In addition to in-depth workshops on editing and marketing in the publishing business, the Institute also offers one-on-one sessions with DPI graduates and prominent figures in publishing. “I’m excited for the networking! There are so many experienced publishers, agents, and editors from the ‘The Big Six’ visiting DPI to work with students. I’m eager to meet them and learn about their experience with the industry.” Of course, ‘The Big Six’ Onder is referring to are the most distinguished publishing companies across the world: Simon and Schuster, HarperCollins, Random House, Macmillan, The Penguin Group, and Hachette. From these prestigious companies, there will be two representatives from HarperCollins and one representative from Penguin, Macmillan, and Random House at the Institute, respectively.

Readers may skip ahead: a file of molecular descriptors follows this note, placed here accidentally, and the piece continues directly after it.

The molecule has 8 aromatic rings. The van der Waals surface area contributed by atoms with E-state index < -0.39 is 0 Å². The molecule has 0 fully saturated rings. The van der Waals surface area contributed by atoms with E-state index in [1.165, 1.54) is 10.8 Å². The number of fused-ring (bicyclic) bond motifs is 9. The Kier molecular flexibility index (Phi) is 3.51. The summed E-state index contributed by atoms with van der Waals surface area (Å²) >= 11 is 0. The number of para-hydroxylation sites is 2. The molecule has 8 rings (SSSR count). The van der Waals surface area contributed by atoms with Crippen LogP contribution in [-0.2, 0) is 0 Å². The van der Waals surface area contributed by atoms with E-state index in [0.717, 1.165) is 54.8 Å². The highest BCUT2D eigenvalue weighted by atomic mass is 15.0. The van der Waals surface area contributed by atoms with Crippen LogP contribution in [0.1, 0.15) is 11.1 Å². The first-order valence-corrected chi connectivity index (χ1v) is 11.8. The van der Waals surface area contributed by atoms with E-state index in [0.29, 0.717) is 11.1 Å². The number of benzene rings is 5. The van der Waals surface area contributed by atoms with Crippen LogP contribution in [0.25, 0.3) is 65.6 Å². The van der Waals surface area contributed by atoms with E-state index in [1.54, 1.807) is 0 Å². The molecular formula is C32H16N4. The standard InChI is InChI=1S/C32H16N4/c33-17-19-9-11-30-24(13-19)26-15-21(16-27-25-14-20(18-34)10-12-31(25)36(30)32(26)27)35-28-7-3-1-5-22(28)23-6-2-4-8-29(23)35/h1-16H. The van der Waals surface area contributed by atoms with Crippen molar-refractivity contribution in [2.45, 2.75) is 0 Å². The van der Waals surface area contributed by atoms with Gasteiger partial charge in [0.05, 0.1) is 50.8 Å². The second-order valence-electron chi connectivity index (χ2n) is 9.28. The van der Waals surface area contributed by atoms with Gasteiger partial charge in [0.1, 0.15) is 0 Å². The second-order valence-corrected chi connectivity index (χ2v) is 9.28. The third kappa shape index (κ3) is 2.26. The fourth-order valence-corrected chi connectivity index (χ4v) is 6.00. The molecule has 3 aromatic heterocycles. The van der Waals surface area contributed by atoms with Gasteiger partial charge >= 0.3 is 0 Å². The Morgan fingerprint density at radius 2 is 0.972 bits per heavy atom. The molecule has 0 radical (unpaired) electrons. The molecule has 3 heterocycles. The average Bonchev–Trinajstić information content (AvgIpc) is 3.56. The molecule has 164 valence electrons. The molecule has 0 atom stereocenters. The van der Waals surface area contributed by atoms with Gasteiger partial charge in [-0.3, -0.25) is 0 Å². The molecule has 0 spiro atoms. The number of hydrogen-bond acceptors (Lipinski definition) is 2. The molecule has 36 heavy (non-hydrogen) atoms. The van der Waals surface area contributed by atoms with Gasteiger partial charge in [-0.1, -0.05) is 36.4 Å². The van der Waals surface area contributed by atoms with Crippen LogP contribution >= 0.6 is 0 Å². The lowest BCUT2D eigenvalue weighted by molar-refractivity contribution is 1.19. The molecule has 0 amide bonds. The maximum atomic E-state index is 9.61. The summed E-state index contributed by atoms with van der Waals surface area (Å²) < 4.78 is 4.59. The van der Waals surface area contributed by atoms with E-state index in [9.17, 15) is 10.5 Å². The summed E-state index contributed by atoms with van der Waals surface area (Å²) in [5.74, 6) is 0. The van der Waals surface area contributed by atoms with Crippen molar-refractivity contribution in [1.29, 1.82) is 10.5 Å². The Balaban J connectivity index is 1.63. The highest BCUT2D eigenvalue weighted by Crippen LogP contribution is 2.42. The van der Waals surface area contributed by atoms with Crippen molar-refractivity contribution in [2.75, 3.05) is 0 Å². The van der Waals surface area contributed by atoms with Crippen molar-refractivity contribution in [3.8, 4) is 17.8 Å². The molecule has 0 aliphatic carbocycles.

Upon graduating the program, she will receive a Publishing Certificate. Since Onder is in the Editing and Publishing track of Professional Writing, this program gives her a perfect opportunity to not only explore the publishing industry and what it has to offer, but to network inside the business and launch her career in publishing.
Terribleminds shares a writing exercise that can improve your writing, which is to take one thing and describe it ten different ways. Try it out. Pick a thing.
Here are the rules:
Focus on it and describe it multiple ways. Ten, as noted.
Each no more than a sentence of description.
(Feel free to choose a real world thing. Say, a lamp in your corner, or the flu you had last week.)